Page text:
FRUITY OATY BARS
Prep: 10 mins
Makes: enough to feed a small protest action
I learned Fruity Oaty bars from a Bear Grylls book. It's a back.of.the.cupboard recipe - the ingredients all keep forever, and once it's made the bars keep for a good long time as well. They're perfect for taking to a protest; as well as taking on trips, or just having in the fridge for snacking.
- 200g dates (stones removed)
- 100g coconut oil
- 150ml water
One especially nice combo is:
- 1 tsp cinamon
- pinch of salt
- join your local climate direct action group NOW
1. Put the dates in the water over a low heat. Simmer. Use a wooden spoon to press the dates into the side of the pan so they melt.
2. add the coconut oil. This will also melt.
3. In a new bowl, mix the dry ingredients and flavouring
4. Turn off the heat. Pour in the dry ingredients slowly, mixing until the consistency feels OK. You can add more oats/dry ingredients than you mixed if necessary - too much date will be very intense (sticky/metallic/sharp), so err on the side of too dry.
5. Pour onto a flat surface and allow to cool, then cut into small chunks. Can be quite rich, so no more than 1.5" square is good.
6. OPTIONAL: you can bake at 180 degrees for 15 minutes, but I have never tried it.
7. Keep in the fridge and snack on
The coconut oil means these bars don't stick to the pan, so it's quick to wash up after them - and you can pour the mixture straight into a container tub, ready to cool on the way to an event where you have many people to feed.
The dry ingredients are so flexible that it's easy to DIY with what you have, and everything is also non-perishable, so you can keep the ingredients for ages.
These bars are vegan + raw as standard, but you can add other things in to experiment with flavours and themes. Consider also melting chocolate and sitting the finished bars in it until they set. or putting a drizzle of icing sugar on top. The dates read as "sweet", but a sophisticated cook might be able to do clever things to the other dry ingredients for the overall experience to read as a savory one (i find cashew helps!).
But the basic bar is trivial to make once you're used to it, from whatever you have around, so long as you have coconut oil, dates, water, and oats (or some other tasty dry ingredient).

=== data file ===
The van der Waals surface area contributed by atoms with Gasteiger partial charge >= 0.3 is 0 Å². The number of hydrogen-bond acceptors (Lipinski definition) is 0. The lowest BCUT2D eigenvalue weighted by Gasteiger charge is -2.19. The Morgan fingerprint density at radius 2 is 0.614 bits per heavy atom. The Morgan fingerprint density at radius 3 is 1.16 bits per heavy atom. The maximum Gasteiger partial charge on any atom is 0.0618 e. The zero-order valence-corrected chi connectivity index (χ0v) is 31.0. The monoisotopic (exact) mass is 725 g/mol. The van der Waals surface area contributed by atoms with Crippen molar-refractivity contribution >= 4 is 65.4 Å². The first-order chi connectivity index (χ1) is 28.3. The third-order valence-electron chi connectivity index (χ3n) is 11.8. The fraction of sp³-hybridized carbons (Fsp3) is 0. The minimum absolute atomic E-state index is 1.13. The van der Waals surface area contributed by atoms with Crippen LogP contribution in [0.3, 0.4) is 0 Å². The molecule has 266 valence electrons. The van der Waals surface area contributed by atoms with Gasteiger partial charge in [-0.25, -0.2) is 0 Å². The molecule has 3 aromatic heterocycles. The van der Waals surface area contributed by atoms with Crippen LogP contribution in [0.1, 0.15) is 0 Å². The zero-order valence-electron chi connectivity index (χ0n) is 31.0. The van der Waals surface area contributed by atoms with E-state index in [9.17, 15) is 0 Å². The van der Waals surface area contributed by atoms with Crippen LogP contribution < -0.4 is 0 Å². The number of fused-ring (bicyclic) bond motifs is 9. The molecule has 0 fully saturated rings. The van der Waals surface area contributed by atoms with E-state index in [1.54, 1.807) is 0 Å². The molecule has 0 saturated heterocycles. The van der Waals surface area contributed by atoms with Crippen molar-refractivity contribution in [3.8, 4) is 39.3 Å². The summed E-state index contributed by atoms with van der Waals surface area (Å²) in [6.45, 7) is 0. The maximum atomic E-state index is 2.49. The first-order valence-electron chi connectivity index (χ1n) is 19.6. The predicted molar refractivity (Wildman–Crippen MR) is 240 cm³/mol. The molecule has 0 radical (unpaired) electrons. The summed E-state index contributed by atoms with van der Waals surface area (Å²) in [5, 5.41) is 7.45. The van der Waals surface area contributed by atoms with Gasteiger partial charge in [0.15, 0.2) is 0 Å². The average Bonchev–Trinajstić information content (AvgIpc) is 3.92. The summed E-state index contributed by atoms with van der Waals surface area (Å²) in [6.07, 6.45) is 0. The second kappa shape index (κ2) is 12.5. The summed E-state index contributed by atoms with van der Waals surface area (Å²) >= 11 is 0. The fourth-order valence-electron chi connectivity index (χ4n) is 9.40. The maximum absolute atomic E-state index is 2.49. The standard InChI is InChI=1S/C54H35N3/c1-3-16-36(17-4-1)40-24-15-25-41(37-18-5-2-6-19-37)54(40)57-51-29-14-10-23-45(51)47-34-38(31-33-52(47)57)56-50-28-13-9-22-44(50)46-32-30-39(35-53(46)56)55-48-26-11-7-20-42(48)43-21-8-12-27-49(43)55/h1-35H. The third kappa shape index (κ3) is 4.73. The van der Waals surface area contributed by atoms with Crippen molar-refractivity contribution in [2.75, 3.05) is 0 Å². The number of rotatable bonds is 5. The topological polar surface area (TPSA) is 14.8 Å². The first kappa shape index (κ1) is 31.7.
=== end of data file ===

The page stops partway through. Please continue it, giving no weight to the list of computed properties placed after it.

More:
Protest Top Tips!
Protesting is stressful and exhausting, and people will often forget to eat (or be in a position where they are unable to; for example, if the police have kettled people or arrested but not taken them away). Sharing food builds frienships; and if you've baked it yourself, can be a conversation-starter. Food can be emotionally grounding and physically replenishing. Food can also be handy for de-escalating situations - offering members of the public or officials a tasty snack can help build rapport, if it is safe to do so (little old ladies with a box of biscuits can work wonders).
It's a good idea, then, to always pack food to share when going to political events. Things to consider:
- Can be eaten without utensils (do NOT bring utensils to protests, they might be perceived as potential weapons)
- Not so sticky, crumbly that people will want to wash their hands or might mess up clothes
- Don't make you immediately need a drink
- Won't get nasty if the weather is too hot or cold
- Fits neatly in a container in your bag
- People may well be veggie or vegan; have food allergies or religious taboos. Obvs, you can't cater for 100% of these, but choosing recipes which match as many people as possible is good etiquette.
- What kind of rally is it? For the planet, you're gonna have lots of vegans. If it's an international solidarity march, say for Palestine or Rojava, you should plan for Muslim diets etc etc
- Think good-quality, high-energy foods, which sustain people without creating energy spikes or lethargy. A bit of chocolate is good for people under stress, but prioritise a kind of Healthy Breakfast On The Go vibe over desserts and sweets.
fruity oaty bars have been my go-to for years now; they don't hit all the criteria (they can be a bit sticky & you might want to wash it down), but they're pretty good - and you can pour the mixture directly into a lunchbox to set.